Istanbul Forum: Concrete Progress Made In Building Bridges, Connecting People Across Borders

By | 7 April 2009

Youth, Business Leaders Spearhead Efforts at Intercultural Understanding;  New Initiatives Use Technology to Break Down Cultural, Religious Barriers
Istanbul – Concrete progress toward a global agenda for intercultural dialogue was made at the Istanbul Forum of the Alliance of Civilizations as grassroots advocates join forces with heads of state and high-ranking religious and cultural leaders.

“The Alliance Forum is not only about dialogue. It is about dialogue that delivers. It is about concrete, practical projects that make a real difference to the lives of people” said High Representative President Jorge Sampaio.

“The world will not be able to pull out of the current global crisis through economic measures alone. For those measures to be effective in the long term, they need to be complemented by efforts to strengthen the social fabric and build trust and understanding among communities and nations,” said President Sampaio.

The key outcomes of the Forum include the launch of a number of new initiatives:

  1. A Global Youth Movement for the Alliance of Civilizations composed of youth organizations and individuals who make the objectives of the Alliance a central part of their daily lives through concrete projects and personal commitments.
  2. Dialogue Café, a highly innovative technological project aimed at creating a global collective of ordinary citizens, who will explore common interests across divides, and will be encouraged to collaborate on common projects. The project, led by CISCO, will be the first example of a true global public-private partnership, involving the business sector, foundations, universities and, we hope, local public authorities as well.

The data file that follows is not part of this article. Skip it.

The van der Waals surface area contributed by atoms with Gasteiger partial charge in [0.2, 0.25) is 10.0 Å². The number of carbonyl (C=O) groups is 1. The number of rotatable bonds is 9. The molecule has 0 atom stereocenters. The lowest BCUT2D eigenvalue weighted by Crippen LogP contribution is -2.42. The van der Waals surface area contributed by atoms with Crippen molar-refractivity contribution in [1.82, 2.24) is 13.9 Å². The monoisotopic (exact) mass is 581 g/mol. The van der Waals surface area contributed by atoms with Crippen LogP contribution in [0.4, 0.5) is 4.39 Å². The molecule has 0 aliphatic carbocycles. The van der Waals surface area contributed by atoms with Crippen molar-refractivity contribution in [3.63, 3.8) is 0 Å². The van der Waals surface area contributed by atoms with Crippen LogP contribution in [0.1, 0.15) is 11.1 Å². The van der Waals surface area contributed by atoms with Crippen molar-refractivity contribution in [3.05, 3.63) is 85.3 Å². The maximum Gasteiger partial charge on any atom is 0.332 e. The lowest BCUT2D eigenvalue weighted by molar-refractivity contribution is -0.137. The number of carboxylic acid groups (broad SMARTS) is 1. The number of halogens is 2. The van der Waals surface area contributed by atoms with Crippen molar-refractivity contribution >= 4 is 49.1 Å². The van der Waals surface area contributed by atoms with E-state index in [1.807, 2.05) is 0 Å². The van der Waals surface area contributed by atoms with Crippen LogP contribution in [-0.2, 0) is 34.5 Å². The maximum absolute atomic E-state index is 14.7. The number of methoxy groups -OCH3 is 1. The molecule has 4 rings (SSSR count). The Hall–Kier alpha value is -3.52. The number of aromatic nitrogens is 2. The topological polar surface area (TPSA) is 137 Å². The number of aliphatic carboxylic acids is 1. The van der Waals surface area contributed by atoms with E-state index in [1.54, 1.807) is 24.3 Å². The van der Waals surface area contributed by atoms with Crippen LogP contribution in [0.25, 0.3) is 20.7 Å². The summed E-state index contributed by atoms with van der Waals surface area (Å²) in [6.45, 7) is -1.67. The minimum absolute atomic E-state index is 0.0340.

3. “Restore Trust, Rebuild Bridges”, a cluster of Euro-Mediterranean projects, led by the Alliance and the Anna Lindh Foundation, to be developed by a number of partners, aimed at restoring trust and rebuilding bridges in that region in the wake of the Gaza crisis.
  4. An initial showcasing of the Alliance Fellowship Program to facilitate meaningful exchanges of young leaders from a number of countries and establish working relationships between them.
  5. Plural +, a youth film festival focused on migration themes to be launched in partnership with the International Organization for Migration.
  6. Doing Business in a Multi-cultural World – Challenges and Opportunities, a joint report of the Alliance of Civilizations and the UN Global Compact showcasing a range of best practices and case studies for companies to use in responding to the diversity of today’s business environments.
  7. The launch of Mapping Media Education Policies around the World, a joint publication by the Alliance and UNESCO on media education policies.
  8. A joint rapid response media framework developed with the Anna Lindh Foundation and the European Commission to serve the needs of journalists working across the Mediterranean region. This initiative will provide user-friendly access to information and expertise in the context of crises with cultural dimensions as well as a support mechanism to bring together international journalists, editors and relevant experts for media dialogue.
  9. The Alliance Research Network, which was launched with 12 universities from across the world.
  10. The launch of the Education about Religions and Beliefs Clearinghouse with 12 partners from around the world.

In addition, the Forum featured:

  • Announcement of new National Plans and regional strategies for intercultural dialogue by governments and multilateral organizations to advance AoC objectives in their respective countries and region – this is the case of several countries including Albania, Algeria, Argentina, Montenegro, Portugal, Russian Federation, Qatar and Slovenia. Regional Strategies for East-European countries, the Euro-Mediterranean region and the Ibero-American countries have also been announced With regards to the East-European Strategy, an International Conference in Sarajevo to take place in the second half of this year has been announced. Concerning the Euro-Mediterranean Regional Strategy, a set of initiatives will be carried out in order to prepare its adoption in a meeting to be hosted by Egypt.